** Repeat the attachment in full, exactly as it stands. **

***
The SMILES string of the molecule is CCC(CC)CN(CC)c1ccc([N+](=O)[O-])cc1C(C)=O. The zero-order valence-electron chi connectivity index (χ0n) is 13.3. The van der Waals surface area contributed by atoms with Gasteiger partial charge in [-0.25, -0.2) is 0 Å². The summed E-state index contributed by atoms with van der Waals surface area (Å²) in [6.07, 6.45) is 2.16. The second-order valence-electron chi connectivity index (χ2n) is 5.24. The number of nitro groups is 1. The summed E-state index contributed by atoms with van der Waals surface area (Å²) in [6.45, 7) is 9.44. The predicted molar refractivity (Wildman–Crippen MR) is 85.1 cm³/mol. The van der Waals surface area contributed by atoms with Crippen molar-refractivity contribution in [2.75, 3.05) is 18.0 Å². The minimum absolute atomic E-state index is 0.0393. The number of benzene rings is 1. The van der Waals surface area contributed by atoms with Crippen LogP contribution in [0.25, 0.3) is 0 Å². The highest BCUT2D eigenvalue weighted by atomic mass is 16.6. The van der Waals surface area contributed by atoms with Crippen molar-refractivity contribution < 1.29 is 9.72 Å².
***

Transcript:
The SMILES string of the molecule is CCC(CC)CN(CC)c1ccc([N+](=O)[O-])cc1C(C)=O. The zero-order valence-electron chi connectivity index (χ0n) is 13.3. The van der Waals surface area contributed by atoms with Gasteiger partial charge in [-0.25, -0.2) is 0 Å². The summed E-state index contributed by atoms with van der Waals surface area (Å²) in [6.07, 6.45) is 2.16. The second-order valence-electron chi connectivity index (χ2n) is 5.24. The number of nitro groups is 1. The summed E-state index contributed by atoms with van der Waals surface area (Å²) in [6.45, 7) is 9.44. The predicted molar refractivity (Wildman–Crippen MR) is 85.1 cm³/mol. The van der Waals surface area contributed by atoms with Crippen molar-refractivity contribution in [2.75, 3.05) is 18.0 Å². The minimum absolute atomic E-state index is 0.0393. The number of benzene rings is 1. The van der Waals surface area contributed by atoms with Crippen LogP contribution in [0.25, 0.3) is 0 Å². The highest BCUT2D eigenvalue weighted by atomic mass is 16.6. The van der Waals surface area contributed by atoms with Crippen molar-refractivity contribution < 1.29 is 9.72 Å².